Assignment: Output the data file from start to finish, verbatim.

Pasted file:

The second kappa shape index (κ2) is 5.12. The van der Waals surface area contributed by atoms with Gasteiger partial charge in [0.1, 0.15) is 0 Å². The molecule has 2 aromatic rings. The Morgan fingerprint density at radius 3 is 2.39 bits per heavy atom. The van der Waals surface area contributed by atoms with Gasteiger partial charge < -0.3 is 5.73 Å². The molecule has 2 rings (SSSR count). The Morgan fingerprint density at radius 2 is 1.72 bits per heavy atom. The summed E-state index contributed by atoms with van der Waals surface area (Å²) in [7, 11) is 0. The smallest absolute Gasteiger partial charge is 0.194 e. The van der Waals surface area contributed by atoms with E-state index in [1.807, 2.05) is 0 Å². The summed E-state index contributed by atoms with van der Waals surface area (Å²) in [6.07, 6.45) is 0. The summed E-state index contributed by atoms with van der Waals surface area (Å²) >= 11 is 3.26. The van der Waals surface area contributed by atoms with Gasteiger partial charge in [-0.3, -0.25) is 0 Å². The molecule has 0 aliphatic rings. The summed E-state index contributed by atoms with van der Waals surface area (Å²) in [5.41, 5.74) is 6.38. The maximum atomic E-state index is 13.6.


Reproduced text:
The second kappa shape index (κ2) is 5.12. The van der Waals surface area contributed by atoms with Gasteiger partial charge in [0.1, 0.15) is 0 Å². The molecule has 2 aromatic rings. The Morgan fingerprint density at radius 3 is 2.39 bits per heavy atom. The van der Waals surface area contributed by atoms with Gasteiger partial charge < -0.3 is 5.73 Å². The molecule has 2 rings (SSSR count). The Morgan fingerprint density at radius 2 is 1.72 bits per heavy atom. The summed E-state index contributed by atoms with van der Waals surface area (Å²) in [7, 11) is 0. The smallest absolute Gasteiger partial charge is 0.194 e. The van der Waals surface area contributed by atoms with E-state index in [1.807, 2.05) is 0 Å². The summed E-state index contributed by atoms with van der Waals surface area (Å²) in [6.07, 6.45) is 0. The summed E-state index contributed by atoms with van der Waals surface area (Å²) >= 11 is 3.26. The van der Waals surface area contributed by atoms with Gasteiger partial charge in [-0.3, -0.25) is 0 Å². The molecule has 0 aliphatic rings. The summed E-state index contributed by atoms with van der Waals surface area (Å²) in [5.41, 5.74) is 6.38. The maximum atomic E-state index is 13.6.